Early in the film, Elle tells Lui that they both share the desire to resist to forget the memories that bind them to their respective traumatic pasts: “Like you, I know what it is to forget… like you, I'm over-endowed with memory… like you, I too have tried with all my might not to forget. Like you, I forgot. Like you, I wanted to have an inconsolable memory, a memory of shadows and stones”. The first intrusion of another memory that also once seemed unforgettable, a flashing image of the hand of her dead German soldier, makes her realize that her conviction that she will preserve an unforgettable memory of what she has seen in Hiroshima, must also be an illusion (Turim, 1989).

Through telling to Lui the story of Nevers, of her previous love affair love with a German soldier, his assassination by the Resistance and her punishment as a femme tondue, a woman whose head was shaven for (literally) ‘sleeping with the enemy’. With this, Elle undertakes her long-belated labor of mourning. Only as her narration nears completion does this traumatic memory of her German lover lying dead on the Quai de la Loire, which has made Elle captive to her past, achieve full representation (Ropars-Wuilleumier 1992, p. 182). It is only when it achieves representation does the memory in turn risk being subjected to the forces of forgetting. As the film suggests, this is the ambiguous fate awaiting memories of what has unfolded and about unfold in Hiroshima.

Clearly, the passage in the final scene, when Elle cries out in anguish: “Til forget you! I'm forgetting you already!”, we are bound to vicariously feel that she is not only experiencing the pain of progressively forgetting the death of her ‘first love’, but that she suffers by anticipation the pain of forgetting Lui and Hiroshima. As the significance of this passage implies, the memory that possessed her is shown to be somewhat also her tool for her own “healing process” of forgetting, wherein forgetting is not simply the consequence of repression or social neglect, but something that cleanses you of your past pains and the realization of the necessity of ‘letting go’ of the traumatic memory itself.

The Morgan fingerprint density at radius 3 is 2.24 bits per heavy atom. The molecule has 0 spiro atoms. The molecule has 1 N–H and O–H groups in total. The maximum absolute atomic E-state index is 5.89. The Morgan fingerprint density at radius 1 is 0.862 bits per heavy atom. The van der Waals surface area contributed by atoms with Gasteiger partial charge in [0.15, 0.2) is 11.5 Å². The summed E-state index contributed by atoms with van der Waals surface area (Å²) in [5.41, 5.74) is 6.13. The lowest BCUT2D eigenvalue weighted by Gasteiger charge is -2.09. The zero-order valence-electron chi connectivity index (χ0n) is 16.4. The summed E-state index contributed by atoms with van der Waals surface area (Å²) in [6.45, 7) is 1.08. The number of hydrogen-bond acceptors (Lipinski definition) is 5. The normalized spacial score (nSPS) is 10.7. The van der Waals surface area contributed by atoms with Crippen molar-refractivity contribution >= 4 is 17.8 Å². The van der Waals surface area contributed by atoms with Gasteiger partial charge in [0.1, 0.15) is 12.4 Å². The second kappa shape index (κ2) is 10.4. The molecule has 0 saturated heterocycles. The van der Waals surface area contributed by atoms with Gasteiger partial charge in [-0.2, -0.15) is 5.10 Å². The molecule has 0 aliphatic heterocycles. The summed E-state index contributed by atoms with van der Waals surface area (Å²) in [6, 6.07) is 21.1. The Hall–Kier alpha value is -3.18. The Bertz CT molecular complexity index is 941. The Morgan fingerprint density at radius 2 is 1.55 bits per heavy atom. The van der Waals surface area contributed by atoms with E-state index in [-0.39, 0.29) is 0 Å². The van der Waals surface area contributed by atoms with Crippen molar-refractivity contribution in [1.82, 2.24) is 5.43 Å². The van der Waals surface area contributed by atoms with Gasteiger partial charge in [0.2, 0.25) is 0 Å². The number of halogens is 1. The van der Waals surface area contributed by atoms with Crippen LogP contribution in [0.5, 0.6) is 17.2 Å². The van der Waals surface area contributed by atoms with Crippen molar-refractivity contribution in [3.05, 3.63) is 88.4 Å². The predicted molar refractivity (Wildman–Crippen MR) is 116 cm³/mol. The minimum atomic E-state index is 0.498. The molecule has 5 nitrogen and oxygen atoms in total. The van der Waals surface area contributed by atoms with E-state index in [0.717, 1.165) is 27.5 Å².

Thus, through the film's guides us to the process of an individual's compulsion to remember and need to forget. As Ropars-Wuilleumier (1992) explained, “the horror of Hiroshima is not eclipsed, but it becomes the object of a secret reflection upon the terms of both enunciation and expulsion of the historical event” (p. 291). . In this process, writer Duras sacrifices her agency within the narrative, giving the narration over to setting and story. This is mirrored at the end of Hiroshima, Mon Amour where the final lines of dialogue identify the two characters of the film with the cities they are from, Hiroshima, Japan, and Nevers, France (Sample, 2004).

The overall tone of Hiroshima Mon Amour substantiates the thought that these painful memories at hand could whip us terribly with unrelenting repercussions in the future. Eventually, making all of us realize that these shared moments will somehow be forgotten. As a particularly depressing thought, there are at least a few moments of illumination in the darkness of what had caused us pain. To wit, Sample (2004) averred that the two protagonists’ love, free from spousal recrimination, is fulfilling and unweighed by ulterior motives proposes a viable meeting of souls that could help process and heal the pains of their past experiences.

Works Cited

  • Cannon, Damian. Hiroshima, Mon Amour: A Review. Movie Reviews UK, 1997.
  • Jones, Kent. Life Indefinite. Criterion Collection Website.  Acquired online last December 10, 2005 at http://www.criterionco.com/asp/release.asp?id=196;eid=317;section=essay
  • Mancini, Dan. Hiroshima, Mon Amour. DVD Verdict Review Website. Acquired online last December 10, 2005 at http://www.dvdverdict.com/reviews/hiroshimamonamour.php
  • Ropars-Wuilleumier, Marie Claire. How History Begets Meaning. In Saul Friedlander (ed.), Probing the Limits of Representation: Nazism and the “Final Solution”’ (London: Harvard University Press, 1992).
  • Sample, C.K. Life and Text as Spectacle: Sacrificial Repetitions in Duras's The North China Lover, Literature/Film Quarterly. Salisbury: 2004, (32)4: 279-288.
  • Turim, Maureen. Flashbacks in Fiction and Film: Memory and History. New York: Routledge, 1989.